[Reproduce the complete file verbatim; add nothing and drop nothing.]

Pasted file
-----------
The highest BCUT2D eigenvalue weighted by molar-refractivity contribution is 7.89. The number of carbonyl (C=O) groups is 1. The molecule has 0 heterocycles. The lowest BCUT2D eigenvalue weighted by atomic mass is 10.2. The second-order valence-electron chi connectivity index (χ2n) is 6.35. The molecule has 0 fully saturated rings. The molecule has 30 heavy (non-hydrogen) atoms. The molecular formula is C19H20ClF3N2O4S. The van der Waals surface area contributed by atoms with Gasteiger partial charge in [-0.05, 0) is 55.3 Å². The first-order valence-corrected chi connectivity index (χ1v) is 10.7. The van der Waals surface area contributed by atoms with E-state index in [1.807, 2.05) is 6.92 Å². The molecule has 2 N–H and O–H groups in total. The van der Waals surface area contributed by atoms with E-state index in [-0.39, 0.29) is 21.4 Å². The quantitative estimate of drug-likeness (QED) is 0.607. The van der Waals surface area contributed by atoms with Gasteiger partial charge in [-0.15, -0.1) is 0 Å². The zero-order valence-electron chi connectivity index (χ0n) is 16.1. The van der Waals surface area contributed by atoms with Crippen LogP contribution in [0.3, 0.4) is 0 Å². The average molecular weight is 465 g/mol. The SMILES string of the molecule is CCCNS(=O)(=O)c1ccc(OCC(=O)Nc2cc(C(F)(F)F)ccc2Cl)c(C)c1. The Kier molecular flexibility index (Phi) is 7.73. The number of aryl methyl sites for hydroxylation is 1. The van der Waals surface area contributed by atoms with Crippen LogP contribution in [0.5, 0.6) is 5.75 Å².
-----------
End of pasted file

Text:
The highest BCUT2D eigenvalue weighted by molar-refractivity contribution is 7.89. The number of carbonyl (C=O) groups is 1. The molecule has 0 heterocycles. The lowest BCUT2D eigenvalue weighted by atomic mass is 10.2. The second-order valence-electron chi connectivity index (χ2n) is 6.35. The molecule has 0 fully saturated rings. The molecule has 30 heavy (non-hydrogen) atoms. The molecular formula is C19H20ClF3N2O4S. The van der Waals surface area contributed by atoms with Gasteiger partial charge in [-0.05, 0) is 55.3 Å². The first-order valence-corrected chi connectivity index (χ1v) is 10.7. The van der Waals surface area contributed by atoms with E-state index in [1.807, 2.05) is 6.92 Å². The molecule has 2 N–H and O–H groups in total. The van der Waals surface area contributed by atoms with E-state index in [-0.39, 0.29) is 21.4 Å². The quantitative estimate of drug-likeness (QED) is 0.607. The van der Waals surface area contributed by atoms with Gasteiger partial charge in [-0.15, -0.1) is 0 Å². The zero-order valence-electron chi connectivity index (χ0n) is 16.1. The van der Waals surface area contributed by atoms with Crippen LogP contribution in [0.3, 0.4) is 0 Å². The average molecular weight is 465 g/mol. The SMILES string of the molecule is CCCNS(=O)(=O)c1ccc(OCC(=O)Nc2cc(C(F)(F)F)ccc2Cl)c(C)c1. The Kier molecular flexibility index (Phi) is 7.73. The number of aryl methyl sites for hydroxylation is 1. The van der Waals surface area contributed by atoms with Crippen LogP contribution in [0.5, 0.6) is 5.75 Å².